I have seen it, sad to say, in individuals I know who used to be suspicious of big government.  It’s a shame and a pity.

Written by ambrosianideas

July 11, 2010 at 5:43 am

The Tea Party and Me

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     I’m a little annoyed with the Tea Party movement.  I want to know where these people have been?  I have been in the mood that they are in for 20 years and feeling like a lone voice.  Do they think that the downfall of our country started when President Obama was elected?  If so, they were either ignorant or self-deluded.

     I’m glad that they have awoken.  I am glad that they are challenging the status quo.  However, I think that they are going about it all wrong.

     If their convention, which was not accepted by all Tea Party folks, is any indication, they plan to simply endorse Republican candidates.  They hope to reform the Republican Party, apparently.  That’s absurd.  The Republican Party has been in a moral decline since the beginning of Ronald Reagan’s second term.  Gradually, steadily, they have devolved to a slightly more restrained verions of the Democratic Party.  If the Democratic Party is socialist, and it is, the Republican Party is socialist-lite. 

     The GOP has had plenty of time to shape up.  There was a glimmer of hope in 1994 when the voters sent a clear message to President Clinton and the Democrats in the mid-term elections.  But that is the problem.  The Contract With America came to nothing.  Each little glimmer of hope is extinguished by the Republican wheelers and dealers who are all about money and power rather than conservative ideals.

     There is already a political party that espouses most of the views of the Tea Parties I have heard and read about–the Libertatian Party.  Rather than continuing to endorse the lighter branch of the Democratic Party, the Tea Partiers should switch to the party of true  freedom and human rights.  Why take the hard and frustrating path of reforming a party that will only give lipservice to being reformed, when you can take the easier path of joining an existing party that you can heartily endorse?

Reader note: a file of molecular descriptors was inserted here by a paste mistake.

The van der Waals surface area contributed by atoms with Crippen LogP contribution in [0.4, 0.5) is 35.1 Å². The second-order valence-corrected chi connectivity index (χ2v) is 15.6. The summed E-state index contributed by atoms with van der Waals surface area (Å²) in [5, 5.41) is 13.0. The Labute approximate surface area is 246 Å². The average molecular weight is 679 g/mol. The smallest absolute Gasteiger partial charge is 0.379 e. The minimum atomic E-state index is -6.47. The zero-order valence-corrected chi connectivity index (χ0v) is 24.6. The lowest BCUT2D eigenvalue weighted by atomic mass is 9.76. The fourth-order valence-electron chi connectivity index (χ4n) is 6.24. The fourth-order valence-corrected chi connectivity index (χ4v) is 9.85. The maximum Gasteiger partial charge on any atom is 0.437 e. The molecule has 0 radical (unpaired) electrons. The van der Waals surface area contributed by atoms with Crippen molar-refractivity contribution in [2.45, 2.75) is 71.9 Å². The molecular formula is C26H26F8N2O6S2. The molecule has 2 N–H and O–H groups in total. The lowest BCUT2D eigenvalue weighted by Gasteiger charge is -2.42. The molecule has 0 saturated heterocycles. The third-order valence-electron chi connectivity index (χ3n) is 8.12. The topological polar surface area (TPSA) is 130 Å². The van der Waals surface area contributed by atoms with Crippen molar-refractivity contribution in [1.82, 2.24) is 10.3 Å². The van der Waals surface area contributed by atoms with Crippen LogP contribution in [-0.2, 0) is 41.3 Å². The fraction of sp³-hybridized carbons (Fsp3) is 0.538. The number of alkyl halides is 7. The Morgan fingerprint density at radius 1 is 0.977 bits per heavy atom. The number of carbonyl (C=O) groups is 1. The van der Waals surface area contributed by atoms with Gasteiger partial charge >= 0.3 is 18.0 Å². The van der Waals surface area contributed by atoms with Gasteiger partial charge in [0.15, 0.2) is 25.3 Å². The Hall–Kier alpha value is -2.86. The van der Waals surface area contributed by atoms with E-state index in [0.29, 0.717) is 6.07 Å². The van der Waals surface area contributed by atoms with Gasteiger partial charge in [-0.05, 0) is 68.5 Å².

We don’t need one more tiny party with no power and no real voice, especially not one as splintered as the Tea Party.  We definietly don’t need cheerleaders for the Republican Party to hold pep rallies and get people to vote for candidates with an elephant rather than a donkey on their campaign borchures.  What we need is to say “Enough” to both the R’s and the D’s and hit them where it hurts.  Take away their power, take away their money.  Then, and only then, might they listen.

Written by ambrosianideas

February 16, 2010 at 8:11 am

Libertarian Platform #2

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This is part of a series on the platform of the Libertarian Party. I plan to post quotations from the platform and comment on them. I will explain where I agree, where I disagree, and perhaps share my personal thoughts on each item. The statements are from the platform adopted in May of 2008.


We support full freedom of expression and oppose government censorship, regulation or control of communications media and technology. We favor the freedom to engage in or abstain from any religious activities that do not violate the rights of others. We oppose government actions which either aid or attack any religion.

     This plank is fundamentally a restating of the First Amendment.  Most Americans agree with it in principle.  However, most Americans are willing to put up with a few violations of it for reasons that happen to be convenient or advantageous to them.